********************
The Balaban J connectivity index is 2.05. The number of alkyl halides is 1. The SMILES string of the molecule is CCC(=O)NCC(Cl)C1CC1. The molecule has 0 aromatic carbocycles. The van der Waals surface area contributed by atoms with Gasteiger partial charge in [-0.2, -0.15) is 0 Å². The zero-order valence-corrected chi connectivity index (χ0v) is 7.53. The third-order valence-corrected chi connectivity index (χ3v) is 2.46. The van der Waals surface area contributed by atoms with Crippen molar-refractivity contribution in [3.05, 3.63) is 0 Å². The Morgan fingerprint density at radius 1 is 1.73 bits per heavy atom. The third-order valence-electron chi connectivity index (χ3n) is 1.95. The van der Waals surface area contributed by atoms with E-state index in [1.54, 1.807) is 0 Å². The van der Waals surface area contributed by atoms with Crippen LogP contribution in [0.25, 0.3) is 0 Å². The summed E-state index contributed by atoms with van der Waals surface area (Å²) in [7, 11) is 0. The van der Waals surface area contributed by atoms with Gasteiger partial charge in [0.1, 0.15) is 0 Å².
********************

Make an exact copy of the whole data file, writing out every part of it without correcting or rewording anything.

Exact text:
The Balaban J connectivity index is 2.05. The number of alkyl halides is 1. The SMILES string of the molecule is CCC(=O)NCC(Cl)C1CC1. The molecule has 0 aromatic carbocycles. The van der Waals surface area contributed by atoms with Gasteiger partial charge in [-0.2, -0.15) is 0 Å². The zero-order valence-corrected chi connectivity index (χ0v) is 7.53. The third-order valence-corrected chi connectivity index (χ3v) is 2.46. The van der Waals surface area contributed by atoms with Crippen molar-refractivity contribution in [3.05, 3.63) is 0 Å². The Morgan fingerprint density at radius 1 is 1.73 bits per heavy atom. The third-order valence-electron chi connectivity index (χ3n) is 1.95. The van der Waals surface area contributed by atoms with E-state index in [1.54, 1.807) is 0 Å². The van der Waals surface area contributed by atoms with Crippen LogP contribution in [0.25, 0.3) is 0 Å². The summed E-state index contributed by atoms with van der Waals surface area (Å²) in [7, 11) is 0. The van der Waals surface area contributed by atoms with Gasteiger partial charge in [0.1, 0.15) is 0 Å².